Please use this identifier to cite or link to this item:http://hdl.handle.net/20.500.12105/11647
Knowledge and practices regarding malaria and the National Treatment Guidelines among public health workers in Equatorial Guinea.
Malar J . 2021 Jan 7;20(1):21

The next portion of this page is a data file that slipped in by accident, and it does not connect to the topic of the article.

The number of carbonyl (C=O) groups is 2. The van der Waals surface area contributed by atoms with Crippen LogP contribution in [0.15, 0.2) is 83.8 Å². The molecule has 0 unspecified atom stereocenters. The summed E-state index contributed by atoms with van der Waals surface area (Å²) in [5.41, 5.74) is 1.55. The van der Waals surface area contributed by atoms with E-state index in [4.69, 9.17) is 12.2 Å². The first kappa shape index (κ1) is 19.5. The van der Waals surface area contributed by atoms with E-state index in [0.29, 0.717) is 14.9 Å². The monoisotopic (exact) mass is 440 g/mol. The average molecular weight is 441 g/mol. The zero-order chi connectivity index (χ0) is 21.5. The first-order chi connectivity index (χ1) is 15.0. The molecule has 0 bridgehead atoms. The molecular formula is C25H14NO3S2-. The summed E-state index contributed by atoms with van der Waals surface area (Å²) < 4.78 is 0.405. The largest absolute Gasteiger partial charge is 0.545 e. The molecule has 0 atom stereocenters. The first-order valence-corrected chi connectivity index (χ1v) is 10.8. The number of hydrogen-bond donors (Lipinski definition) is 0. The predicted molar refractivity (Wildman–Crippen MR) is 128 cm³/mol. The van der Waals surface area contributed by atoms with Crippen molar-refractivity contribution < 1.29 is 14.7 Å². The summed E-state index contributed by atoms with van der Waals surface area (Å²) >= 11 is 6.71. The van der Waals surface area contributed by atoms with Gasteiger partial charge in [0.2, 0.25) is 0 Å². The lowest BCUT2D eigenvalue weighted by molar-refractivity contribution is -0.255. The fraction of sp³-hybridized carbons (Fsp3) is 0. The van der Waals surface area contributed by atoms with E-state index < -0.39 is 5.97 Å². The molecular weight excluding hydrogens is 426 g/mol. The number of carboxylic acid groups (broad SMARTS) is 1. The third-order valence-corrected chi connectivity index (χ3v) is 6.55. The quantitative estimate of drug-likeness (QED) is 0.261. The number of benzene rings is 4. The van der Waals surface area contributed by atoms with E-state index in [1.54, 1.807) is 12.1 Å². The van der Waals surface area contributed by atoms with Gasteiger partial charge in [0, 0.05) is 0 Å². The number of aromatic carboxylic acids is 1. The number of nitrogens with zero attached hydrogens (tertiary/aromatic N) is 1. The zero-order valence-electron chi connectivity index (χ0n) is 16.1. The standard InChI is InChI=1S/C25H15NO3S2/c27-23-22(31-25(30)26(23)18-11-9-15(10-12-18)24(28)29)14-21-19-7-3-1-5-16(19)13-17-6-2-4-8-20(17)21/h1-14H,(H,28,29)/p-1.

In 2018, an estimated 228 million cases of malaria occurred worldwide. Countries are far from having achieved reasonable levels of national protocol compliance among health workers. Lack of awareness of treatment protocols and treatment resistance by prescribers threatens to undermine progress when it comes to reducing the prevalence of this disease. This study sought to evaluate the degree of knowledge and practices regarding malaria diagnosis and treatment amongst prescribers working at the public health facilities of Bata, Equatorial Guinea. A cross-sectional survey was conducted in October-December 2017 amongst all public health professionals who attended patients under the age of 15 years, with suspected malaria in the Bata District of Equatorial Guinea. Practitioners were asked about their practices and knowledge of malaria and the National Malaria Treatment Guidelines. A bivariate analysis and a logistic regression model were used to determine factors associated with their knowledge. Among the 44 practitioners interviewed, 59.1% worked at a Health Centre and 40.9% at the District Hospital of Bata. Important differences in knowledge and practices between hospital and health centre workers were found. Clinical diagnosis was more frequently by practitioners at the health centres (p = 0.059), while microscopy confirmation was more frequent at regional hospital (100%). Intramuscular artemether was the anti-malarial most administrated at the health centres (50.0%), while artemether-lumefantrine was the treatment most used at the regional hospital (66.7%). Most practitioners working at public health facilities (63.6%) have a low level of knowledge regarding the National Malaria Treatment Guidelines. While knowledge regarding malaria, the National Malaria Treatment Guidelines and treatment resistances is low, it was higher amongst hospital workers than amongst practitioners at health centres. It is essential to reinforce practitioners' knowledge, treatment and diagnosis practices and use of the National Malaria Treatment Guidelines in order to improve malaria case management and disease control in the region. A specific malaria training programme ensuring ongoing updates training is necessary in order to ensure that greater experience does not entail obsolete knowledge and, consequently, inadequate diagnosis and treatment practices.
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